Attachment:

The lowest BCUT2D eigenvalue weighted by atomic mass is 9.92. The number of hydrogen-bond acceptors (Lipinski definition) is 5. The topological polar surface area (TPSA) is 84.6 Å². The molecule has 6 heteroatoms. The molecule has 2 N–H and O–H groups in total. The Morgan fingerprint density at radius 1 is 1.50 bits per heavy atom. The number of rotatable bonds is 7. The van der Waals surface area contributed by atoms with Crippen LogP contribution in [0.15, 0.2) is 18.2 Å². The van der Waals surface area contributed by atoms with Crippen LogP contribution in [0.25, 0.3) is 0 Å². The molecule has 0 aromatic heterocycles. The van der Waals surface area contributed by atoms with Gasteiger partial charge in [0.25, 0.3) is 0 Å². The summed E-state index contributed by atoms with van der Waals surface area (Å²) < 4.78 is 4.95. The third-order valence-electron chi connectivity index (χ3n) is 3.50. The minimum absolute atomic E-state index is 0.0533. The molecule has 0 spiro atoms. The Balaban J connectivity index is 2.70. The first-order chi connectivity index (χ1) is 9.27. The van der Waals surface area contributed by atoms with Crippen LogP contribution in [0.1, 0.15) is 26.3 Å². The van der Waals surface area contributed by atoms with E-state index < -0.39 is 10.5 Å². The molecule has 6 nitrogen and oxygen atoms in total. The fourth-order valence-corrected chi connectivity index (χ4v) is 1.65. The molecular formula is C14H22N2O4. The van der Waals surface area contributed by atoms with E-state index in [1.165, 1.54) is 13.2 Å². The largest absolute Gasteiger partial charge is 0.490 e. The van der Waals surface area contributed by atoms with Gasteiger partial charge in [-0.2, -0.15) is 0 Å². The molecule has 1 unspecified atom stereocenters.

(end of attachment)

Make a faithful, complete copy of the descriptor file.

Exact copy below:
The lowest BCUT2D eigenvalue weighted by atomic mass is 9.92. The number of hydrogen-bond acceptors (Lipinski definition) is 5. The topological polar surface area (TPSA) is 84.6 Å². The molecule has 6 heteroatoms. The molecule has 2 N–H and O–H groups in total. The Morgan fingerprint density at radius 1 is 1.50 bits per heavy atom. The number of rotatable bonds is 7. The van der Waals surface area contributed by atoms with Crippen LogP contribution in [0.15, 0.2) is 18.2 Å². The van der Waals surface area contributed by atoms with Crippen LogP contribution in [0.25, 0.3) is 0 Å². The molecule has 0 aromatic heterocycles. The van der Waals surface area contributed by atoms with Gasteiger partial charge in [0.25, 0.3) is 0 Å². The summed E-state index contributed by atoms with van der Waals surface area (Å²) < 4.78 is 4.95. The third-order valence-electron chi connectivity index (χ3n) is 3.50. The minimum absolute atomic E-state index is 0.0533. The molecule has 0 spiro atoms. The Balaban J connectivity index is 2.70. The first-order chi connectivity index (χ1) is 9.27. The van der Waals surface area contributed by atoms with Crippen LogP contribution in [0.1, 0.15) is 26.3 Å². The van der Waals surface area contributed by atoms with E-state index < -0.39 is 10.5 Å². The molecule has 6 nitrogen and oxygen atoms in total. The fourth-order valence-corrected chi connectivity index (χ4v) is 1.65. The molecular formula is C14H22N2O4. The van der Waals surface area contributed by atoms with E-state index in [1.165, 1.54) is 13.2 Å². The largest absolute Gasteiger partial charge is 0.490 e. The van der Waals surface area contributed by atoms with Gasteiger partial charge in [-0.2, -0.15) is 0 Å². The molecule has 1 unspecified atom stereocenters.